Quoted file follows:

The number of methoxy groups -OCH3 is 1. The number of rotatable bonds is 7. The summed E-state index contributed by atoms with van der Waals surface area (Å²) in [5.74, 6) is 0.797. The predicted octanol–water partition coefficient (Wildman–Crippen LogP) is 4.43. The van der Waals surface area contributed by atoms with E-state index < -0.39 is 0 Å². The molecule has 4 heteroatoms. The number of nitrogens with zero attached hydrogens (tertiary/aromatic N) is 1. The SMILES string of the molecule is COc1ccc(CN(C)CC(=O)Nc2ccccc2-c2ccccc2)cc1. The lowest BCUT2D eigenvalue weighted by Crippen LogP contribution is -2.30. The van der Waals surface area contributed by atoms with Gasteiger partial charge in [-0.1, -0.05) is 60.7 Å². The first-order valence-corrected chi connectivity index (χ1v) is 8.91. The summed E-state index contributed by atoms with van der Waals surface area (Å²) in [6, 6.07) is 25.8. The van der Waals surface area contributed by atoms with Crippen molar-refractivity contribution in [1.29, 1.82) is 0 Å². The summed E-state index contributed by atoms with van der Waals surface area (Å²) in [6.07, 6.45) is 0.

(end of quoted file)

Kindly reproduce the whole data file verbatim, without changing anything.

The number of methoxy groups -OCH3 is 1. The number of rotatable bonds is 7. The summed E-state index contributed by atoms with van der Waals surface area (Å²) in [5.74, 6) is 0.797. The predicted octanol–water partition coefficient (Wildman–Crippen LogP) is 4.43. The van der Waals surface area contributed by atoms with E-state index < -0.39 is 0 Å². The molecule has 4 heteroatoms. The number of nitrogens with zero attached hydrogens (tertiary/aromatic N) is 1. The SMILES string of the molecule is COc1ccc(CN(C)CC(=O)Nc2ccccc2-c2ccccc2)cc1. The lowest BCUT2D eigenvalue weighted by Crippen LogP contribution is -2.30. The van der Waals surface area contributed by atoms with Gasteiger partial charge in [-0.1, -0.05) is 60.7 Å². The first-order valence-corrected chi connectivity index (χ1v) is 8.91. The summed E-state index contributed by atoms with van der Waals surface area (Å²) in [6, 6.07) is 25.8. The van der Waals surface area contributed by atoms with Crippen molar-refractivity contribution in [1.29, 1.82) is 0 Å². The summed E-state index contributed by atoms with van der Waals surface area (Å²) in [6.07, 6.45) is 0.